Why the RBA will cut interest rates in 2019

Why the RBA will cut interest rates in 2019
Why the RBA will cut interest rates in 2019

There are three leading economists who think that the Reserve Bank will be cutting interest rates this year; AMP Capital's Shane Oliver, Industry Super's Stephen Anthony, and Market Economics' Stephen Koukoulas.

"The Reserve Bank is conflicted. It knows the economy is slowing and that risks are building in asset markets, especially east coast property," Mr Anthony told Nine Entertainment.

"But should that be the official forecast? It also knows that if it can 'manage' sentiment it may also contribute to a softening of activity rather than a bust, especially via property prices and dwelling investment."

It was more likely we had entered "a secular bear market phase" with respect to asset prices, Mr Anthony suggested.

"With the background being declining residential house prices, especially in Sydney and Melbourne, the wealth effects will be significant, likely reducing household consumption growth to at or below 2 per cent in 2019."

Why the RBA will cut interest rates in 2019

Dr Oliver believes the Reserve Bank's bias is "still slightly hawkish" in that "it has not turned dovish yet but it is getting less hawkish and bit more open to the view that the next move in rates may not be up".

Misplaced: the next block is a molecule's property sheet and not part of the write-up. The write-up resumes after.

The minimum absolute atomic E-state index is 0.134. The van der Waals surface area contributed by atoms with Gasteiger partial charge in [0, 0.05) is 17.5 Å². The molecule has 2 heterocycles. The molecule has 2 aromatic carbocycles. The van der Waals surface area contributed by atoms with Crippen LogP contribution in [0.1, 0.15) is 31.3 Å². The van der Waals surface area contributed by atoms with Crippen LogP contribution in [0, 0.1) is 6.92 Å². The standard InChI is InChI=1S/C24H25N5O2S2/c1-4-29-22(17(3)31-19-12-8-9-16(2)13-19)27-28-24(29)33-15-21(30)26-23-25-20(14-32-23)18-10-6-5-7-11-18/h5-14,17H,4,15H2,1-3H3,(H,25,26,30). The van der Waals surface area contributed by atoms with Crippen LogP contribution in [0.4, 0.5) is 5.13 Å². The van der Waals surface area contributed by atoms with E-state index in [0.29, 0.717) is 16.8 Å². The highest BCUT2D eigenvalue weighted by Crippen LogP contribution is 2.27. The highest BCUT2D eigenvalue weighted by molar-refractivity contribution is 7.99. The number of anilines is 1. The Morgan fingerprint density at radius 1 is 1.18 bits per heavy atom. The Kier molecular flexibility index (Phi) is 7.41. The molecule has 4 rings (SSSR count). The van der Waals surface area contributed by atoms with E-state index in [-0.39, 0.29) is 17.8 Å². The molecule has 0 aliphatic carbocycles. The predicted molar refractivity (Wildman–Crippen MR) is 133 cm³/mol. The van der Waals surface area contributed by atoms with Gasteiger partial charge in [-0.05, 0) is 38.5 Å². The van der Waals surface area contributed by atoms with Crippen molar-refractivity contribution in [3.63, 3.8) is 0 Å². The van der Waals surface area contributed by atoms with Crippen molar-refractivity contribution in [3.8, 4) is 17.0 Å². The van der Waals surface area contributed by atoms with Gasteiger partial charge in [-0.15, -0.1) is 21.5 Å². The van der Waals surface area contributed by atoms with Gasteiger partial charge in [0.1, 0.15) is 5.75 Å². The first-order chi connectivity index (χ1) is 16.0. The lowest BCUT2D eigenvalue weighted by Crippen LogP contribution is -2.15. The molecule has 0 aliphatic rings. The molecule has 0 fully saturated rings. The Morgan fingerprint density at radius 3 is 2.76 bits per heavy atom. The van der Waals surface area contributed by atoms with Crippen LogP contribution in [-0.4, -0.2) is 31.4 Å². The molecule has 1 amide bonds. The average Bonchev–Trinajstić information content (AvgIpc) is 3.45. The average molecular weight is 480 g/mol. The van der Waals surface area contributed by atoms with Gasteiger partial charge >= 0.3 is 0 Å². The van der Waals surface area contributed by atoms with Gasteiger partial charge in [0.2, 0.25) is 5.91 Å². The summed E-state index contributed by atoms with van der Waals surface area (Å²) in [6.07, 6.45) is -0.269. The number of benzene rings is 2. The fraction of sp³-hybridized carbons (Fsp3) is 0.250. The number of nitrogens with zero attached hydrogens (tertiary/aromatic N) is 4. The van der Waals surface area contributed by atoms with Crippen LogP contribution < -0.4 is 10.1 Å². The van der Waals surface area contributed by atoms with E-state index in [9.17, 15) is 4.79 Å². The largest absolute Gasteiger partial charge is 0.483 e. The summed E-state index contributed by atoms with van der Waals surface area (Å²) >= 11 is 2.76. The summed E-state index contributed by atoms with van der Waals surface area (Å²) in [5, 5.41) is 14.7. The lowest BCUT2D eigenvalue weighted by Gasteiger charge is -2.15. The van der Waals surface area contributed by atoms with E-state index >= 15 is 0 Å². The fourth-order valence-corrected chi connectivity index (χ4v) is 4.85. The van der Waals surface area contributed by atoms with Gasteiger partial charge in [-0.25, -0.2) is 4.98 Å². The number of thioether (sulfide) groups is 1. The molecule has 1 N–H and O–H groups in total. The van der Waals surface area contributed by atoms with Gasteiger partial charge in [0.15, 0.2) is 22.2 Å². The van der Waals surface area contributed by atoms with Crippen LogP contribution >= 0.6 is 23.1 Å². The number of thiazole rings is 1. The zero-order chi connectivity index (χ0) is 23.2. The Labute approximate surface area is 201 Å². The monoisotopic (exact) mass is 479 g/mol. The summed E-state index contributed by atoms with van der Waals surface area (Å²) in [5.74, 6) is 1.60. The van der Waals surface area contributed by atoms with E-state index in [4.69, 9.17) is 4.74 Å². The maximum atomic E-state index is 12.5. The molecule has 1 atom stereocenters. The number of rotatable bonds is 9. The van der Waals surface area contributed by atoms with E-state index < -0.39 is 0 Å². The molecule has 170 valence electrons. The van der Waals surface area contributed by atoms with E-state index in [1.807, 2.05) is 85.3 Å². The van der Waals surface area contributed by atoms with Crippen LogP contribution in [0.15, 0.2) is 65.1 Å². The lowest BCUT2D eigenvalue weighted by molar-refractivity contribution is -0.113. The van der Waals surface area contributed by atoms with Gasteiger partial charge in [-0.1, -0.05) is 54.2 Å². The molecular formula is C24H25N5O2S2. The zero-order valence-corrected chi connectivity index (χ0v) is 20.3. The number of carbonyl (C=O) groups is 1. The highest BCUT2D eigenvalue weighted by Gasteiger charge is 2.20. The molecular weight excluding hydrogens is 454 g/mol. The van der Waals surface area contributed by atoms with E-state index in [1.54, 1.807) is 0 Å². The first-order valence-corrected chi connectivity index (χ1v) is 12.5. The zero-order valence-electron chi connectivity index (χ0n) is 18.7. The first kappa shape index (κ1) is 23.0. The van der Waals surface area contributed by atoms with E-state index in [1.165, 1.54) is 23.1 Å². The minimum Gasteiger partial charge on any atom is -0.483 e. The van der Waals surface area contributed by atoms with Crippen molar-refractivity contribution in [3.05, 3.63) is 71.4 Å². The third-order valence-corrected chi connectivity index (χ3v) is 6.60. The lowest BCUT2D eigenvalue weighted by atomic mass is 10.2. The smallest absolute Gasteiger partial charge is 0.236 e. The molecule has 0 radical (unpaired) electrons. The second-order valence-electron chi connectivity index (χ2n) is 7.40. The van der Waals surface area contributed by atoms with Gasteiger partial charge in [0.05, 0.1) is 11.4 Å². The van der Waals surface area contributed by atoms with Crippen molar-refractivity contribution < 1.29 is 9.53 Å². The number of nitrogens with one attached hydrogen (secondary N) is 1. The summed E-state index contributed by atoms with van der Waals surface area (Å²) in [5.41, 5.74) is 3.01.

Nine Entertainment did a poll of 38 economists on the direction of the next interest rate move and 35 advised the Reserve Bank will likely put them up in 2020.

The consensus was that the RBA would raise the official cash rate to 1.75 percent by June 2020.

Eighteen months ago most of them were forecasting a rate rise in 2018. Six months later, predictions moved to 2019. Now the general consensus is rates won't go up until 2020 - with some even calling out to 2021.

AMP chief economist Shane Oliver arrived at his view a few weeks back after the September quarter Australian GDP figures (which came in December) showed the rate of growth had slowed to an annualised 2.8 per cent.

Oliver reasons that the RBA won't move to lower the rate in any attempt to head off further falls in the property market but to help households that carry a mortgage.

But the reversal in house values over the past year has promoted a negative wealth effect which is more likely to result in consumers spending less.

To have much impact the RBA would need to cut twice so Oliver said the official cash rate might go down to 1 percent given the slump in the major housing markets of Sydney and Melbourne

The Reserve Bank made a policy error in pursuing stability in interest rates in the belief this would encourage confidence, Mr Koukoulas argued.

"The very slight change in tone in recent times is a belated realisation of this error and if, as seems likely, inflation remains outside its target range and its rosy forecasts for growth and unemployment fall flat, it will, pragmatically, change tack."

The wealth effect and its relationship with consumption growth also had been played down, he said, "at its peril".

The RBA will announce its initial 2019 monetary policy decision when the board convenes next month.

Property Forecast Interest Rate Cuts

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